Shashia Mitchell
Aerial view of Central Park, New York.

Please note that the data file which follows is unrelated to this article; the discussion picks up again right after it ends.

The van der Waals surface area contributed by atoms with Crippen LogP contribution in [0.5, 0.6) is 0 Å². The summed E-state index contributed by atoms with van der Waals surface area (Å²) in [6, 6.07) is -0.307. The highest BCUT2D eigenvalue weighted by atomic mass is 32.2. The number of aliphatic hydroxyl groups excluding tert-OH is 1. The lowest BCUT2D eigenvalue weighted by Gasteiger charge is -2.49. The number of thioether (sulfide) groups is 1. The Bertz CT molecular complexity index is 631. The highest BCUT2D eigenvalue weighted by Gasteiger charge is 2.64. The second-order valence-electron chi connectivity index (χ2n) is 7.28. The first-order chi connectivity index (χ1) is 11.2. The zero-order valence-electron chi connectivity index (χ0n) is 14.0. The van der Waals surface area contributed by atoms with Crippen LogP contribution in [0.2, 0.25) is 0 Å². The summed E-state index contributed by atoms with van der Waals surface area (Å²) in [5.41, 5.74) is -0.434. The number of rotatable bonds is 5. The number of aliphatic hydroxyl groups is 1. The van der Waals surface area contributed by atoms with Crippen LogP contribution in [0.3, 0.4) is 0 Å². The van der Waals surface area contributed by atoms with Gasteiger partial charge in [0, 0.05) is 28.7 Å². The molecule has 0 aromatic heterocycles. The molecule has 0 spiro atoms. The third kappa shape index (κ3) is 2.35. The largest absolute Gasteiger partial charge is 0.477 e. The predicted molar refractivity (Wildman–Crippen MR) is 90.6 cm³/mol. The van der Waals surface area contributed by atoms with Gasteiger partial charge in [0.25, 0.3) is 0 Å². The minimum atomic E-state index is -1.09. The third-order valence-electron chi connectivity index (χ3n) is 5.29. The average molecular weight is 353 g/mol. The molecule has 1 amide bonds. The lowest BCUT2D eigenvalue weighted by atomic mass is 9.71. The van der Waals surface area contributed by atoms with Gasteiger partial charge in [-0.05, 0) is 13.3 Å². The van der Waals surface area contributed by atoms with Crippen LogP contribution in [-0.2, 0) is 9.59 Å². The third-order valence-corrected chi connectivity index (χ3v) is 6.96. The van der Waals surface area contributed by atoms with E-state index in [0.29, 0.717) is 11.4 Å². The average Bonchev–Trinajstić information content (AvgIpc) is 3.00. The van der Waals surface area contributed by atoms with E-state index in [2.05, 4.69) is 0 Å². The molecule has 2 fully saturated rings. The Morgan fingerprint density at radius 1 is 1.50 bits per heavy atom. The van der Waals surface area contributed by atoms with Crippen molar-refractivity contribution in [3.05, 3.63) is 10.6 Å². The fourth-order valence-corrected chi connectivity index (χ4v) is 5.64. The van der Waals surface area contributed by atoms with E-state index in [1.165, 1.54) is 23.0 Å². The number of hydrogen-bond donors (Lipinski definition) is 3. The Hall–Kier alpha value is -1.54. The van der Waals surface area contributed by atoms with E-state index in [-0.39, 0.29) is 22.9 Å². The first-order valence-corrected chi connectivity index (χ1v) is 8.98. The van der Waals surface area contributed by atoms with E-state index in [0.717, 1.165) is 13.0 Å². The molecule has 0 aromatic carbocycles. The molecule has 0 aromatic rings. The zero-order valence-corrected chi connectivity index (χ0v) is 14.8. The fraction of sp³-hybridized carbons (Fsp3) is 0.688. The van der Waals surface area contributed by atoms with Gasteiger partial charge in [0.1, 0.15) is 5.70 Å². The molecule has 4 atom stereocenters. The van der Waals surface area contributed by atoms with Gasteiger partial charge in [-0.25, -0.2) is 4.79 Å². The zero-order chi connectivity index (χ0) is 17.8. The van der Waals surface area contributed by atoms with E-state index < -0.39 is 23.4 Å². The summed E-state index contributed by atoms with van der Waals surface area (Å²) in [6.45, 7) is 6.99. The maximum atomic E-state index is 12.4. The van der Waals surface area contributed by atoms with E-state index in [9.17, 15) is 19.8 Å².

Things to do in Central Park New York